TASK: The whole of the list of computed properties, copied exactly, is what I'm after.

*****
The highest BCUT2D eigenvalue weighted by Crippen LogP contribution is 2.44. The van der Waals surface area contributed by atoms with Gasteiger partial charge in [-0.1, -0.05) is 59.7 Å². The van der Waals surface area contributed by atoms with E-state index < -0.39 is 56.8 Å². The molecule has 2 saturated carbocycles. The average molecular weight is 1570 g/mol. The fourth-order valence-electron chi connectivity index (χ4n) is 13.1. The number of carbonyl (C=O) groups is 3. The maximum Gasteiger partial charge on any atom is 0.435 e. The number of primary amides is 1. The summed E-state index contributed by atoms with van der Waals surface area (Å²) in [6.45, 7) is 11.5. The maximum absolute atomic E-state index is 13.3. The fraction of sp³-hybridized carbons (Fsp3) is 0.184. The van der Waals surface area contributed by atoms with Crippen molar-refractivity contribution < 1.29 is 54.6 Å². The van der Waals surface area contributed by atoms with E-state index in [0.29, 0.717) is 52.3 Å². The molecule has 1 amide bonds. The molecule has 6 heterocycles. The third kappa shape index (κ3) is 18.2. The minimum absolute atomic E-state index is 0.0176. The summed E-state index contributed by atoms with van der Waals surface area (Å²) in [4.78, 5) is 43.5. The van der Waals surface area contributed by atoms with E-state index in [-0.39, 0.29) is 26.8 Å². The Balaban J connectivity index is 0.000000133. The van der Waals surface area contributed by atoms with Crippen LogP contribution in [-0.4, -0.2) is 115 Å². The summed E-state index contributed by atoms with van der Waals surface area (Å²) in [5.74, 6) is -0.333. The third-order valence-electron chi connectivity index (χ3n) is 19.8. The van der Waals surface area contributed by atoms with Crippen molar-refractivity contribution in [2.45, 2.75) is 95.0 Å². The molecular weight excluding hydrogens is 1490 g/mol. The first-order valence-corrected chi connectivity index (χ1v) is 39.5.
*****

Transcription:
The highest BCUT2D eigenvalue weighted by Crippen LogP contribution is 2.44. The van der Waals surface area contributed by atoms with Gasteiger partial charge in [-0.1, -0.05) is 59.7 Å². The van der Waals surface area contributed by atoms with E-state index < -0.39 is 56.8 Å². The molecule has 2 saturated carbocycles. The average molecular weight is 1570 g/mol. The fourth-order valence-electron chi connectivity index (χ4n) is 13.1. The number of carbonyl (C=O) groups is 3. The maximum Gasteiger partial charge on any atom is 0.435 e. The number of primary amides is 1. The summed E-state index contributed by atoms with van der Waals surface area (Å²) in [6.45, 7) is 11.5. The maximum absolute atomic E-state index is 13.3. The fraction of sp³-hybridized carbons (Fsp3) is 0.184. The van der Waals surface area contributed by atoms with Crippen molar-refractivity contribution < 1.29 is 54.6 Å². The van der Waals surface area contributed by atoms with E-state index in [0.29, 0.717) is 52.3 Å². The molecule has 1 amide bonds. The molecule has 6 heterocycles. The third kappa shape index (κ3) is 18.2. The minimum absolute atomic E-state index is 0.0176. The summed E-state index contributed by atoms with van der Waals surface area (Å²) in [4.78, 5) is 43.5. The van der Waals surface area contributed by atoms with E-state index in [-0.39, 0.29) is 26.8 Å². The Balaban J connectivity index is 0.000000133. The van der Waals surface area contributed by atoms with Crippen LogP contribution in [-0.4, -0.2) is 115 Å². The summed E-state index contributed by atoms with van der Waals surface area (Å²) in [5.74, 6) is -0.333. The third-order valence-electron chi connectivity index (χ3n) is 19.8. The van der Waals surface area contributed by atoms with Crippen molar-refractivity contribution in [2.45, 2.75) is 95.0 Å². The molecular weight excluding hydrogens is 1490 g/mol. The first-order valence-corrected chi connectivity index (χ1v) is 39.5.